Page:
2. 2.

    Heremans, J. P., Dresselhaus, M. S., Bell, L. E. & Morelli, D. T. When thermoelectrics reached the nanoscale. Nat. Nanotechnol. 8, 471–473, doi:10.1038/nnano.2013.129 (2013).

  3. 3.

    A F Ioffe. Energetic basis of thermoelectrical cells from semiconductors. Acad. Sci. USSR, Moscow (in Russia) (1950).

  4. 4.

    Goupil, C. Thermodynamics of Thermoelectricity. Intechopen.Com 275–292 (2011).

  5. 5.

    Zlatic, V. & Hewson, A. New materials for thermoelectric applications: theory and experiment. (Springer, 2011).

  6. 6.

    Dollfus, P., Nguyen, V. H. & Saint-Martin, J. Thermoelectric effects in graphene nanostructures. J. Phys. Condens. Matter 27, 133204, doi:10.1088/0953-8984/27/13/133204 (2015).

  7. 7.

    Algharagholy, L. A. et al. Tuning thermoelectric properties of graphene/boron nitride heterostructures. Nanotechnology 26, 475401, doi:10.1088/0957-4484/26/47/475401 (2015).

  8. 8.

    Guo, Y. et al. Flexible and thermostable thermoelectric devices based on large-area and porous all-graphene films. Carbon N. Y. 107, 146–153, doi:10.1016/j.carbon.2016.05.063 (2016).

  9. 9.

    Hicks, L. D. & Dresselhaus, M. S. Effect of quantum-well structures on the thermoelectric figure of merit. Phys. Rev. B 47, 12727–12731, doi:10.1103/PhysRevB.47.12727 (1993).

  10. 10.

    Hicks, L. D. & Dresselhaus, M. S. Thermoelectric figure of merit of a one-dimensional conductor. Phys. Rev. B 47, 16631–16634, doi:10.1103/PhysRevB.47.16631 (1993).

  11. 11.

    Bonaccorso, F. et al. 2D materials. Graphene, related two-dimensional crystals, and hybrid systems for energy conversion and storage. Science (80-.). 347, 1246501 (2015).

  12. 12.

    Balandin, A. A. et al. Superior thermal conductivity of single-layer graphene. Nano Lett. 8, 902–907, doi:10.1021/nl0731872 (2008).

  13. 13.

    Zuev, Y. M., Chang, W. & Kim, P. Thermoelectric and magnetothermoelectric transport measurements of graphene. Phys. Rev. Lett. 102, 96807, doi:10.1103/PhysRevLett.102.096807 (2009).

  14. 14.

    Ouyang, Y. & Guo, J. A theoretical study on thermoelectric properties of graphene nanoribbons. Appl. Phys. Lett. 94, 263107, doi:10.1063/1.3171933 (2009).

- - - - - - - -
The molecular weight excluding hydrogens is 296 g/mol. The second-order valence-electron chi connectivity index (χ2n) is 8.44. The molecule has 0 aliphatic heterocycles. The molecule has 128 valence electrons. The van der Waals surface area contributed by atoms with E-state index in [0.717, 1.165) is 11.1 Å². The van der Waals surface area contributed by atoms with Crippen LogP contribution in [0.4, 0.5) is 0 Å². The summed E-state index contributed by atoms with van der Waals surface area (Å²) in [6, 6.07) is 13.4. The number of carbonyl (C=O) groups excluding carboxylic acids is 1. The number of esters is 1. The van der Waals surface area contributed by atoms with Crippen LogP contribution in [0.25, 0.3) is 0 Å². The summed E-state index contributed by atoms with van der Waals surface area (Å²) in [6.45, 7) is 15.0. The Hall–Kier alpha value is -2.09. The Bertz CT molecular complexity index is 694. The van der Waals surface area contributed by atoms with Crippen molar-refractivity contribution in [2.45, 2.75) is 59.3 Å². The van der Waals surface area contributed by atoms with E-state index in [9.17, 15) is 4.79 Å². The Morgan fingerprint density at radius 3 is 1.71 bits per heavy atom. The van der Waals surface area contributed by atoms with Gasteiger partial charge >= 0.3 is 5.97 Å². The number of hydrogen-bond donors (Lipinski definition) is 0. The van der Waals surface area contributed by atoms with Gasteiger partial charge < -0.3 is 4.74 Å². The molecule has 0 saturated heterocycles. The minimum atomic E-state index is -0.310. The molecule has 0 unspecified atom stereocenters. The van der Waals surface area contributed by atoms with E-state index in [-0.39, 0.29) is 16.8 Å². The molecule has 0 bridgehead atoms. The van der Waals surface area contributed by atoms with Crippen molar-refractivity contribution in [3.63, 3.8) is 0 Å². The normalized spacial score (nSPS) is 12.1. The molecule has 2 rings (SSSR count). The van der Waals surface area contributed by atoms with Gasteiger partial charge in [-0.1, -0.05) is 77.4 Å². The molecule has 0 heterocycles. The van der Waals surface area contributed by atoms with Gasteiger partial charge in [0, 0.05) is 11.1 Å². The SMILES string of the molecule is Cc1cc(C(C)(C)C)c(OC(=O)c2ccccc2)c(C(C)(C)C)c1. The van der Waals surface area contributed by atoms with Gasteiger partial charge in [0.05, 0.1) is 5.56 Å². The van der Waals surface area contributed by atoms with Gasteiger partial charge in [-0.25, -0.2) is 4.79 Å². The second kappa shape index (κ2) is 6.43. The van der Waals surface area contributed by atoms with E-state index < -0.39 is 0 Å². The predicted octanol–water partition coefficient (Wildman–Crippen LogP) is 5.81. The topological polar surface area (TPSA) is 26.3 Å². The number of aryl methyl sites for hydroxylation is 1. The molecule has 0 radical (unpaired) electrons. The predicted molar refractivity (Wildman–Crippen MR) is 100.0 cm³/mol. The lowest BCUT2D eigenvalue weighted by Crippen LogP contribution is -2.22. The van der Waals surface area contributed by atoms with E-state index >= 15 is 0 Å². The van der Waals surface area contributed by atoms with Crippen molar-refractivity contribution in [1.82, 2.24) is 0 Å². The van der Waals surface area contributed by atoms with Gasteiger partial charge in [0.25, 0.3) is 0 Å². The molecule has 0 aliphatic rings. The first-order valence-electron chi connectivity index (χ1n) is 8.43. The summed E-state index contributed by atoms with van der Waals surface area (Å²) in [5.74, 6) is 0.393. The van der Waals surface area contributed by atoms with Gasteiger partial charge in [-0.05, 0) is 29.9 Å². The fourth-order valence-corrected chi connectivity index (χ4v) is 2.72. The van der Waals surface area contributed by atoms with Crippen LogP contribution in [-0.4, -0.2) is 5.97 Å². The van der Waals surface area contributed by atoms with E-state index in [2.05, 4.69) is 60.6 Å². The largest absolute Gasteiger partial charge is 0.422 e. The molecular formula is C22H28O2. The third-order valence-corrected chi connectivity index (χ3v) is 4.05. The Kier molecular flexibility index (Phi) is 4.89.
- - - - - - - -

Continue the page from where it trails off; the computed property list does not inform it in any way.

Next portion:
15. 15.

    Tran, V.-T., Saint-Martin, J. & Dollfus, P. High thermoelectric performance in graphene nanoribbons by graphene/BN interface engineering. Nanotechnology 26, 495202, doi:10.1088/0957-4484/26/49/495202 (2015).

  16. 16.

    Mazzamuto, F. et al. Enhanced thermoelectric properties in graphene nanoribbons by resonant tunneling of electrons. Phys. Rev. B 83, 235426, doi:10.1103/PhysRevB.83.235426 (2011).

  17. 17.

    Li, K. M., Xie, Z. X., Su, K. L., Luo, W. H. & Zhang, Y. Ballistic thermoelectric properties in double-bend graphene nanoribbons. Phys. Lett. Sect. A Gen. At. Solid State Phys 378, 1383–1387 (2014).

  18. 18.

    Xie, Z. X. et al. Enhancement of thermoelectric properties in graphene nanoribbons modulated with stub structures. Appl. Phys. Lett. 100, 10–14 (2012).

  19. 19.

    Sevinçli, H. & Cuniberti, G. Enhanced thermoelectric figure of merit in edge-disordered zigzag graphene nanoribbons. Phys. Rev. B 81, 113401, doi:10.1103/PhysRevB.81.113401 (2010).

  20. 20.

    Mazzamuto, F., Saint-Martin, J., Nguyen, V. H., Chassat, C. & Dollfus, P. Thermoelectric performance of disordered and nanostructured graphene ribbons using Green’s function method. J. Comput. Electron. 11, 67–77, doi:10.1007/s10825-012-0392-0 (2012).